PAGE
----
Mothing

Blurry Chocolate Angle
Blurry Chocolate Angle

“Chancing to take a memorable walk by moonlight some years ago, I resolved to take more such walks, and make acquaintance with another side of Nature.” – Henry David Thoreau

The mothing began without intention, the frontdoor light left on by chance. Going out well after dark with the dog, I noticed several moths on the side of the house near the light and had the wherewithal to capture several of them. Thereafter, following this serendipitous beginning, the light was left on deliberately, becoming something of a nightly ritual throughout the autumn months.

Not long after the mothing commenced, I purchased a copy of Discovering Moths: Nighttime Jewels in Your Own Backyard by John Himmelman. I enjoyed this book immensely, reading it cover-to-cover in a matter of days. Himmelmann does a really great job of passing along his enthusiasm for moths. The line drawings, the mini-biographies of Lepidopterists and other mothing folk, the seasonal presentation of the mothing year, and the color plates provided the thorough introduction to this group of insects that I needed. And it was in this book, in its discussion of mothing equipment, that I came upon the suggestion of using a bug-zapper as a mothing light.

Now, the bug zapper is truly a repugnant invention. The one and only insect pest it purports to annihilate, the mosquito, is not attracted to light. What smokes and settles in a heap beneath the powered-up machine is a wide variety of beneficial insects, non-biting midges and moths making up a large percentage of the kills. The fact that they are marketed nowadays with chemical lures to attract mosquitoes I take to be an admission of their ineffectualness. In my opinion, bug zappers should be banned and taken off the market. A consequence of their ineffectualness, however, is that used ones are available very cheap. And, using a few simple tools and some electrical tape, the high-voltage grid can be disarmed and the remaining UV light repurposed as a moth light.

This new set up, the now-benign bug zapper hung at the top of our white garage door, provided a marked increase in the attendance of moths. Once or twice a week, if the weather cooperated, I’d set up the light, turn it on, and wait. I’d go out at dusk and then a number of times after that, eventually turning the light off at some point well after midnight to let the moths go about their business…and not rouse too much curiosity about my behavior among our neighbors.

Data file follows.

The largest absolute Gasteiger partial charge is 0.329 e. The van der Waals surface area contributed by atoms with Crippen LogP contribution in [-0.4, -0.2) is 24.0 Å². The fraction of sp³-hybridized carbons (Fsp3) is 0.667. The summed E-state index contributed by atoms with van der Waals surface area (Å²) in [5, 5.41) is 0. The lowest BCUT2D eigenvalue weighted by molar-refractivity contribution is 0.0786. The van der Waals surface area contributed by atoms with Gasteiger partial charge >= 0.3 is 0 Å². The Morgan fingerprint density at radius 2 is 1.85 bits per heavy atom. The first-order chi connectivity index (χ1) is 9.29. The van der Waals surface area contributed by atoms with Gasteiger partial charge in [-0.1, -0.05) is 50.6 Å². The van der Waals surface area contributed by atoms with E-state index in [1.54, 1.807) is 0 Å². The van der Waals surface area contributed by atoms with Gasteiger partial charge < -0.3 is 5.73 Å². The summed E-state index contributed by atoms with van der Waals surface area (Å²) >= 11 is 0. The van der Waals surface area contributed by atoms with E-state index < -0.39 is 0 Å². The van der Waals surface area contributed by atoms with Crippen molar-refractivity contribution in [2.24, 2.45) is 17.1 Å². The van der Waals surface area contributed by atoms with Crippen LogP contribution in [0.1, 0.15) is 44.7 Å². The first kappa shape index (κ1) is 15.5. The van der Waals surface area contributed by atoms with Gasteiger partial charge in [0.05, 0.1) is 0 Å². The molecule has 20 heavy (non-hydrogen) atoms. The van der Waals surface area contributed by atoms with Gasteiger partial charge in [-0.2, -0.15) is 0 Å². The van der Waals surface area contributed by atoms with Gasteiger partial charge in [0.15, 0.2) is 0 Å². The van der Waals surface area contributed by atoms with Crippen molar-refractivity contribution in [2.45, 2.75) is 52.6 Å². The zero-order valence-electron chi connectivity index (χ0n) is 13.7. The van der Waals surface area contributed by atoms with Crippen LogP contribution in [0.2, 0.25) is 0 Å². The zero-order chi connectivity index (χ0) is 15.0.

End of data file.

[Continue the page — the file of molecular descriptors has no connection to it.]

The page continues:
Vagabond Crambus Moth
Vagabond Crambus Moth

My daughter took to helping me (any excuse to stay up late…right!) and became very adept at catching the moths. Most of the moths were small and could be captured in vials. After capture, the moths went into the refrigerator for the night. In the morning, once the sun was up, they were photographed and released. Usually, the refrigerated moths would sit for some time while they warmed up, allowing me to take dozens of photos. The smaller the moth the less time you have—the ratio of surface area to body volume playing a part in how fast they warmed. The micro moths flew almost as soon as I popped the top on the plastic vial, so I don’t have many successful photos of these tiny moths. My daughter also enjoys all the curious names that moths have been given, as do I. Here’s a sampling: The Wedgeling, The Asteroid, The Deceptive Snout, The Ambiguous Moth, Blurry Chocolate Angle, Hitched Arches, The White Speck.

Our shiny Peterson Guide to moths, purchased in 2012 and barely used, was finally getting some use. At first, with little knowledge whatsoever about moths, the number and variety was simply bewildering. It had taken me several years to get familiar with the hundred or so local dragonflies, the local moths, on the other hand, numbered in the thousands! Himmelman’s book provided an in. And two online resources, bugguide.net and the moth photographers website, provided the added information and assistance needed to begin making identifications of some of the moths. A look at all the moths captured (nearly 250 photos) can be had by visiting my Flickr site and looking at the moth set. Many remain unidentified, and many have question marks appended to tentative identifications, so please feel free to leave corrections or identification suggestions.

Wavy-Lined Heterocampa Moth
Wavy-Lined Heterocampa Moth

A third excellent online resource is the Butterflies and Moths of North America website (BAMONA). The BAMONA website checklist for Rice County lists (at the time of this post) only eleven species. Over a period of three months, late in the year, missing the spring species and many of the summer species, I collected and photographed well over seventy different kinds of moths just in our driveway. Eventually, as time permits, I’ll submit my sightings to BAMONA. That there is a long way to go in documenting the moths of Rice County can be demonstrated by looking at the numbers of species for a better surveyed county. For instance, Wright County, northwest of Rice County, has 280 species on its list.